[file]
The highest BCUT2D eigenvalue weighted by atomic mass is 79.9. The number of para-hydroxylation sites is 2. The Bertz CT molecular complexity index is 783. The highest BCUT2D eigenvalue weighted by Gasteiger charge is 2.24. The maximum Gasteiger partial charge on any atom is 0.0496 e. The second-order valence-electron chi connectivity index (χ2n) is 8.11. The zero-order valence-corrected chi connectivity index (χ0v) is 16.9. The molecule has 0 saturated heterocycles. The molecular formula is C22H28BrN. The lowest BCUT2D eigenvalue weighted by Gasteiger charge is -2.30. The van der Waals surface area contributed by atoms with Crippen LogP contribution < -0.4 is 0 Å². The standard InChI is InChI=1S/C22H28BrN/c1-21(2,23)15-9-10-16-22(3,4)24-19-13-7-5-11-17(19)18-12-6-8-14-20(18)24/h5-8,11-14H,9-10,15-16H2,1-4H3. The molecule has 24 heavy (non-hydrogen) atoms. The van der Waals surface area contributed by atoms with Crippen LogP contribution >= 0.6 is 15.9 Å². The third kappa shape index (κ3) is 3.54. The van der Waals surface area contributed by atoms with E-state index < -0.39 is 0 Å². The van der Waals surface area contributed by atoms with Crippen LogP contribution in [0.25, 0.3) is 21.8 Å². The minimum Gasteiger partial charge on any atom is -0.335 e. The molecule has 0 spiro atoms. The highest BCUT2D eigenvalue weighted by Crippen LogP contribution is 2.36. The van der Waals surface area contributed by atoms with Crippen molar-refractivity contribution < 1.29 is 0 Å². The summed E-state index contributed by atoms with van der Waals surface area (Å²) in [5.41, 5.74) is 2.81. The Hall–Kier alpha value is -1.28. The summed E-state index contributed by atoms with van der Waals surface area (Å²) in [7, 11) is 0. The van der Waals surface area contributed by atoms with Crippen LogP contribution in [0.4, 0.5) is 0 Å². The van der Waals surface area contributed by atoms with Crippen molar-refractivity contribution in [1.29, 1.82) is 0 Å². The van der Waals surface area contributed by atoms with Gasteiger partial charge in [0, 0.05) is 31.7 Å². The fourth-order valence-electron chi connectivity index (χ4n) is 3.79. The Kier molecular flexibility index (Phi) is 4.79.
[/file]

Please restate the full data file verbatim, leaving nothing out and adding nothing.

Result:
The highest BCUT2D eigenvalue weighted by atomic mass is 79.9. The number of para-hydroxylation sites is 2. The Bertz CT molecular complexity index is 783. The highest BCUT2D eigenvalue weighted by Gasteiger charge is 2.24. The maximum Gasteiger partial charge on any atom is 0.0496 e. The second-order valence-electron chi connectivity index (χ2n) is 8.11. The zero-order valence-corrected chi connectivity index (χ0v) is 16.9. The molecule has 0 saturated heterocycles. The molecular formula is C22H28BrN. The lowest BCUT2D eigenvalue weighted by Gasteiger charge is -2.30. The van der Waals surface area contributed by atoms with Crippen LogP contribution < -0.4 is 0 Å². The standard InChI is InChI=1S/C22H28BrN/c1-21(2,23)15-9-10-16-22(3,4)24-19-13-7-5-11-17(19)18-12-6-8-14-20(18)24/h5-8,11-14H,9-10,15-16H2,1-4H3. The molecule has 24 heavy (non-hydrogen) atoms. The van der Waals surface area contributed by atoms with Crippen LogP contribution >= 0.6 is 15.9 Å². The third kappa shape index (κ3) is 3.54. The van der Waals surface area contributed by atoms with E-state index < -0.39 is 0 Å². The van der Waals surface area contributed by atoms with Crippen LogP contribution in [0.25, 0.3) is 21.8 Å². The minimum Gasteiger partial charge on any atom is -0.335 e. The molecule has 0 spiro atoms. The highest BCUT2D eigenvalue weighted by Crippen LogP contribution is 2.36. The van der Waals surface area contributed by atoms with Crippen molar-refractivity contribution < 1.29 is 0 Å². The summed E-state index contributed by atoms with van der Waals surface area (Å²) in [5.41, 5.74) is 2.81. The Hall–Kier alpha value is -1.28. The summed E-state index contributed by atoms with van der Waals surface area (Å²) in [7, 11) is 0. The van der Waals surface area contributed by atoms with Crippen LogP contribution in [0.4, 0.5) is 0 Å². The van der Waals surface area contributed by atoms with Crippen molar-refractivity contribution in [1.29, 1.82) is 0 Å². The van der Waals surface area contributed by atoms with Gasteiger partial charge in [0, 0.05) is 31.7 Å². The fourth-order valence-electron chi connectivity index (χ4n) is 3.79. The Kier molecular flexibility index (Phi) is 4.79.